Once you’ve established everything you want from your remodeling project and the estimate comes in, you may need to reassess your priorities. Unless you’re making simple changes like painting and putting down new flooring, it’s not uncommon for a home renovation budget to come in higher than you anticipate. Rather than go back to the drawing board, consider these approaches first.
Go Back to the Basics
When the estimate exceeds your budget by far more than you expected, it’s time to do a line-by-line analysis. Note which improvements are driving up the cost of the project. Determine whether they’re associated with the basics of the project or with the finishes.
The basics include:
Increasing the square footage.
The infrastructure that includes the wiring, plumbing and HVAC.
Functionality like doors, windows and cabinetry.
The finishes include:
Wall and ceiling finishes.
Upgrades to doors, windows and cabinetry.
Discuss whether you want to scale the project back in terms of square footage, infrastructure components, or functionality. If the basics aren’t an option, take another look at what you’ve got planned for the finishes. Some people find that they can compromise on finishes for the short term and save the upgrades for the future.
If you need all the space finished and doing so will exceed your home renovation budget, consider scaling back some of the project. Decide whether you need all the additional square footage added or retrofit. Your architect, contractor, or builder is the best source to discuss how to phase the project instead of doing everything at once.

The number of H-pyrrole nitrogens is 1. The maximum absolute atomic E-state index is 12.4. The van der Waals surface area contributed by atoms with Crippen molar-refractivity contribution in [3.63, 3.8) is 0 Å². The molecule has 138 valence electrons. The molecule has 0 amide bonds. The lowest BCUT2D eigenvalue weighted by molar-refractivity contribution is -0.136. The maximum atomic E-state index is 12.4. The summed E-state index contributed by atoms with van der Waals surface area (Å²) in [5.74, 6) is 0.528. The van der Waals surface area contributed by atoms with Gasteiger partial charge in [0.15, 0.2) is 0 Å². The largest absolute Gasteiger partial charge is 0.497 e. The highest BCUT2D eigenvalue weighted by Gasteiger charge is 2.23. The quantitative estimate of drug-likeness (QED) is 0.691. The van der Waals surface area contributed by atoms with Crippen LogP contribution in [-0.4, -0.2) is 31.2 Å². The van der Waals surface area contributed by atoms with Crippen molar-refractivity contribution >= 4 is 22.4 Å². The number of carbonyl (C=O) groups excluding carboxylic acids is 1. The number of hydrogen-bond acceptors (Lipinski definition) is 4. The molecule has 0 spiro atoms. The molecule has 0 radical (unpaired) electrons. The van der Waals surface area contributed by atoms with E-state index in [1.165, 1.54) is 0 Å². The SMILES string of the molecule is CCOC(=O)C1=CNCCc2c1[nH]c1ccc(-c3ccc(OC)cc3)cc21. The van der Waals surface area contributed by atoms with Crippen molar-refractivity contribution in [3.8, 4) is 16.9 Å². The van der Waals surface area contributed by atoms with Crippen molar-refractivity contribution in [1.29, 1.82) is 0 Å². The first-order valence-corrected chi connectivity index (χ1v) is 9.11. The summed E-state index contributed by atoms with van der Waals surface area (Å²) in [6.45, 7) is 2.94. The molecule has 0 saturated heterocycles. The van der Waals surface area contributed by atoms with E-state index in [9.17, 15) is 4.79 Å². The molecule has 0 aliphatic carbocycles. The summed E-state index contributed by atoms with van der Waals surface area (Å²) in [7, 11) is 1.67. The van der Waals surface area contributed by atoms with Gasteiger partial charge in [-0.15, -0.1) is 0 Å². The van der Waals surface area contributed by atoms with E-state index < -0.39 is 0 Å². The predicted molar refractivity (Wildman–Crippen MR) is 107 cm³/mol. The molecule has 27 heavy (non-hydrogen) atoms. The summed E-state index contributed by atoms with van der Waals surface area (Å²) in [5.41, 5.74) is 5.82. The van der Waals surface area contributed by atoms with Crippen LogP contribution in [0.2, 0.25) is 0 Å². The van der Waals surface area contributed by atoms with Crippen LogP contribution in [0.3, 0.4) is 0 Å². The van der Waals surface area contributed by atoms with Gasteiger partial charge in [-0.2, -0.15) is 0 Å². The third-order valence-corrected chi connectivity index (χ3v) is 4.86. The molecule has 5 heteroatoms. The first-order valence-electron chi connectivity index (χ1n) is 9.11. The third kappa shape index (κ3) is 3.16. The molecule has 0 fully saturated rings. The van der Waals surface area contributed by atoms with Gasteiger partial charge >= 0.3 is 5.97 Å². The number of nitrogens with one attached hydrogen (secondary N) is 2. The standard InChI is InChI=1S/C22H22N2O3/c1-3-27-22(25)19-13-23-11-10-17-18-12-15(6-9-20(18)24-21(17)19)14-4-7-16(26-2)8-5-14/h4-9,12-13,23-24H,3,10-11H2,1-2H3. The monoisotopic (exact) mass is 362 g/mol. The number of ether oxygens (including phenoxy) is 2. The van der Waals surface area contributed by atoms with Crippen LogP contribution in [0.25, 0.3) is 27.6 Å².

Although they’re not as emotionally rewarding, making the infrastructure improvements the first step and the visible physical improvements the second or third phases will keep you within the budget.
Unless you live in an unusual home, it’s much less expensive to make changes to the plumbing, wiring and HVAC as the initial phase in the long run rather than do it later. You’ll see savings on both parts and materials when you plan and execute for the basics first and the rest later.
Discuss Value Engineering
You may have 12 foot ceilings in the home renovation budget, but you might find that sticking with a 10 foot plate saves you more money than seems reasonable. Home builders call this value engineering. Not only does a 10 foot wall stud cost less than a 12 foot stud, it’s also easier for the framing team to handle. Labor costs are always a significant contribution to the price per square foot of any project, whether it’s a new build or a remodel.
Your builder is the best source for tips on how to value engineer the project. They’re the professional who purchases and uses all the products used in home construction. You can rely on the input a licensed homebuilder and remodeler provides.
The estimate and the first review of the home renovation budget may be an eye-opener. It’s easy to think that it may be a deal breaker, but in reality, it’s just the starting point for you and your renovation team to define the scope of the job, which is a solid first step.
SPECIAL OFFER: First we will begin with an onsite visit to assess the project and provide a Free Estimate with space planning ideas. We are also offering 10% off the Design Stage of the project, where we work hand in hand with you to select the right products to make your home look and function the way you dreamt it would.